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Wooden Satellites: A Solution to Space Junk? Japan’s Pioneering Quest

When considering the idea of launching a wooden satellite into space, one might instinctively question its durability compared to metal. However, an intriguing experiment conducted by researchers aboard the International Space Station has shed light on the surprising sturdiness of wood in the outer space environment.

In 2020, Japan unveiled plans to construct a satellite primarily composed of wood, driven by concerns over the growing issue of space debris and the continuous influx of satellites into orbit. With the principle of “what goes up must come down,” the improper disposal of satellites has resulted in hazardous metal fragments scattering through the skies upon reentry into Earth’s atmosphere.

Introducing a wooden satellite could serve as a potential solution, as wood would naturally burn up during reentry, reducing the amount of debris that returns to Earth. This innovative approach holds the promise of mitigating the risks posed to animal and human life, minimizing the likelihood of injuries when these remnants inevitably descend to our planet. Although the likelihood of reaching orbital capacity is currently low, experts have issued warnings about the persisting issue of space debris, prompting the need for proactive measures.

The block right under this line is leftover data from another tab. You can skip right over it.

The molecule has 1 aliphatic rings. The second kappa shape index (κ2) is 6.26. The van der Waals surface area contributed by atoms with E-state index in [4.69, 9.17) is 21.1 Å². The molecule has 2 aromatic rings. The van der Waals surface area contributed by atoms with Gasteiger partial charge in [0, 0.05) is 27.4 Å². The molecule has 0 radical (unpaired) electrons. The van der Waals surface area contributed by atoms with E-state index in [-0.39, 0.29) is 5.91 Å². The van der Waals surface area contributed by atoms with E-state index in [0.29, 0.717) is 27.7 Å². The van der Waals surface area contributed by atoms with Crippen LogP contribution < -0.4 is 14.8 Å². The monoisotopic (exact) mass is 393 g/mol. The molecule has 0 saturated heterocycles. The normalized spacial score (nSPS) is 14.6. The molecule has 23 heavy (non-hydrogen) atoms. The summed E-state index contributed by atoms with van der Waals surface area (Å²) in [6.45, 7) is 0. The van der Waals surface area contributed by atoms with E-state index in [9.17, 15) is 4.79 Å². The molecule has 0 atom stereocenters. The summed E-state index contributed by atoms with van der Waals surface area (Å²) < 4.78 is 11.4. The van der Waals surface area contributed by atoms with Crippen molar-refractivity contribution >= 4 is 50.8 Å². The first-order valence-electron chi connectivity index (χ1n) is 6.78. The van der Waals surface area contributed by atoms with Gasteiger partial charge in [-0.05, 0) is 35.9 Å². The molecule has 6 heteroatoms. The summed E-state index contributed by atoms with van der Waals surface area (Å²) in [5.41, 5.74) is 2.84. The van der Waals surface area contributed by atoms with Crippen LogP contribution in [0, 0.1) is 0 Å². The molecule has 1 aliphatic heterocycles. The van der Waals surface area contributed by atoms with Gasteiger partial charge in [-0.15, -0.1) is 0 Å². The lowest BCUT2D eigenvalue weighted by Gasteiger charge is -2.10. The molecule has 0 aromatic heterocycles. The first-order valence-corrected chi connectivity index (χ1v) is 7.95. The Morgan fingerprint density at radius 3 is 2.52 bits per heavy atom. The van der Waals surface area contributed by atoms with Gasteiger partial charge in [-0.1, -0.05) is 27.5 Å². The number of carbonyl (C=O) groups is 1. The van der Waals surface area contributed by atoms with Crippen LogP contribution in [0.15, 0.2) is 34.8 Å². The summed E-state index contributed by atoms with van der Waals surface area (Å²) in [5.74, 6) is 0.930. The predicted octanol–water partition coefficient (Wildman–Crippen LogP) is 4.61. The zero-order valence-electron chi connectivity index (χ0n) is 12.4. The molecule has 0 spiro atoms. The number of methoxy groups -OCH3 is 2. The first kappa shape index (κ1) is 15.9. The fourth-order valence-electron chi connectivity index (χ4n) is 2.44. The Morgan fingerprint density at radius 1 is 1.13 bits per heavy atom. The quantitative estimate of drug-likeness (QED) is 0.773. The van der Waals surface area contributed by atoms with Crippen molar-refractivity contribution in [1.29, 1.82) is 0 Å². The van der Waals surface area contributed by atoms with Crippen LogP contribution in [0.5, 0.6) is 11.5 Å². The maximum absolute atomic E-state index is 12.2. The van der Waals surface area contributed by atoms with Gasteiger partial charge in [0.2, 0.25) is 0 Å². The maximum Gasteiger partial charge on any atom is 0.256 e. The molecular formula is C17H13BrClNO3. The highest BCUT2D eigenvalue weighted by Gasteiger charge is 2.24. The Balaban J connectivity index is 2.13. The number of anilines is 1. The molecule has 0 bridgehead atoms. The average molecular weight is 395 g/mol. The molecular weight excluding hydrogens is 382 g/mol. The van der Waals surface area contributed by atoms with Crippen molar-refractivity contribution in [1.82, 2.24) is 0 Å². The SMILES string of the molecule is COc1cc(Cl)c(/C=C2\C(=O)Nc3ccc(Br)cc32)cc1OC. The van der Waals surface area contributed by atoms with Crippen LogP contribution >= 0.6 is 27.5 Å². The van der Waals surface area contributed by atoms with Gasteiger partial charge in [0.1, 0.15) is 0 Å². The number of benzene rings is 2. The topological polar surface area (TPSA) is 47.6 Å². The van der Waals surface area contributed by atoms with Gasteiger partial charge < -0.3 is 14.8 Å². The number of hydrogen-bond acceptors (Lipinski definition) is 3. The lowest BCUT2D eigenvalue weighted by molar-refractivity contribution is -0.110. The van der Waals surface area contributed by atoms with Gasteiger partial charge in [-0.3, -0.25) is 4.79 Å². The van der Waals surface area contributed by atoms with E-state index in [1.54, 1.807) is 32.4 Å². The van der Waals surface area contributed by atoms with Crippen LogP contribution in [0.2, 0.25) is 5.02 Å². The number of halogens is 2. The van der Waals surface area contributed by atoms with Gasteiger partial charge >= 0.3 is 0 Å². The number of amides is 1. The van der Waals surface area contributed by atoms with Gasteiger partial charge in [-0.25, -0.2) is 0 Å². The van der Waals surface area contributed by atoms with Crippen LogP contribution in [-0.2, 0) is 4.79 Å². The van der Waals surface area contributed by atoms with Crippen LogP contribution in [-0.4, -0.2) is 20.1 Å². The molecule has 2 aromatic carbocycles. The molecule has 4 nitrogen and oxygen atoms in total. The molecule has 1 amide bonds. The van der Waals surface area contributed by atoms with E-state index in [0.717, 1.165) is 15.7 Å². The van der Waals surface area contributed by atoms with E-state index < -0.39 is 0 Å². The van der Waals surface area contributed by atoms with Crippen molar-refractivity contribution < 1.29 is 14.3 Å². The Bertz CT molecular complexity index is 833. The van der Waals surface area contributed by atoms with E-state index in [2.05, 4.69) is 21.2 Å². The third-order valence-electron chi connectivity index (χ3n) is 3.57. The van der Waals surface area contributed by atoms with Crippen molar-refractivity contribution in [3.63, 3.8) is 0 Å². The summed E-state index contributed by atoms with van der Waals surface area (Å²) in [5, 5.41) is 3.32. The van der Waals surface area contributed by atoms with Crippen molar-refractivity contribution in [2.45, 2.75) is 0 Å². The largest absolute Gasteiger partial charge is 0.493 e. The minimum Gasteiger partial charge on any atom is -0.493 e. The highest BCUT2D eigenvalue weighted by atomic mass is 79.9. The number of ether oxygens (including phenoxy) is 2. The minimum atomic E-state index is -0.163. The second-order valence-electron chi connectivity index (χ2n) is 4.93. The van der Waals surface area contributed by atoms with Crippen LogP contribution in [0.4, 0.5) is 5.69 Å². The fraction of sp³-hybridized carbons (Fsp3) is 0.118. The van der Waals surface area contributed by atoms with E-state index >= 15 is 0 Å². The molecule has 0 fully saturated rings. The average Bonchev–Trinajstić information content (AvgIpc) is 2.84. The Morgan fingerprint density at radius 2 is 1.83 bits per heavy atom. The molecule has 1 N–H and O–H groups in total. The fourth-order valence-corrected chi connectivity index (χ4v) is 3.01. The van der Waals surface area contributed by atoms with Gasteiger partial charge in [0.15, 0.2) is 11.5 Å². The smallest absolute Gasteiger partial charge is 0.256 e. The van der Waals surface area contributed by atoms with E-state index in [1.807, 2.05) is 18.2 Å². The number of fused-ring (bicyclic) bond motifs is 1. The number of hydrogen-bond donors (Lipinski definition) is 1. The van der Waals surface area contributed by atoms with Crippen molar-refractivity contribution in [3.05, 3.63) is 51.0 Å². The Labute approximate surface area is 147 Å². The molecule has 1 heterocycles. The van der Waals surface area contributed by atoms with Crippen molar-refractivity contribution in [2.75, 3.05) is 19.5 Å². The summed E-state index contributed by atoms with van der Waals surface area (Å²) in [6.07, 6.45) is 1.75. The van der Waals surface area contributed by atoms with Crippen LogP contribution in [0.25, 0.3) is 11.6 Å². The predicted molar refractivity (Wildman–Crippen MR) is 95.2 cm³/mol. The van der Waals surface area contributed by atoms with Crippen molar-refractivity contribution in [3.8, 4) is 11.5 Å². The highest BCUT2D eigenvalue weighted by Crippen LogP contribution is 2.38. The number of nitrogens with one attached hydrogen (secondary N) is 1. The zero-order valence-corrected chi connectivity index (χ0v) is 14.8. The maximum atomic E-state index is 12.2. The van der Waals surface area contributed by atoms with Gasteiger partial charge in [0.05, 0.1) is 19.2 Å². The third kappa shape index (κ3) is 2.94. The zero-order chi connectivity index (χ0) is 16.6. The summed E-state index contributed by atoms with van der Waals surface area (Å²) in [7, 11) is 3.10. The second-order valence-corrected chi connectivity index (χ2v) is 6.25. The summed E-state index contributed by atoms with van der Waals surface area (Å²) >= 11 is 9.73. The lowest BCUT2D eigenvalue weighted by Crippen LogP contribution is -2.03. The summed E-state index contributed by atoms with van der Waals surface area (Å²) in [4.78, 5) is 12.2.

In recent years, the International Space Station (ISS) has had to alter its course multiple times to avoid potential collisions with space debris. As the number of space stations and satellites continues to increase, this endeavor is becoming even riskier.

To tackle this challenge, the Japan Aerospace Exploration Agency (JAXA) has partnered with researchers from Kyoto University to develop a wooden satellite. The team conducted experiments to test the durability of three different wood types in the harsh space environment outside the ISS. Surprisingly, the wood exhibited no adverse effects from cosmic rays or solar particles during its exposure.

Remarkably, even after spending 10 months in space, the wood remained unaffected. These findings have paved the way for the construction of a functional wooden satellite, which is reportedly nearing completion and ready for launch, as per Gizmodo. The success or failure of this satellite will serve as a crucial validation of wood as a viable material for future satellite development. Should this project prove successful, it may lead to a proliferation of wooden satellites being launched into space.

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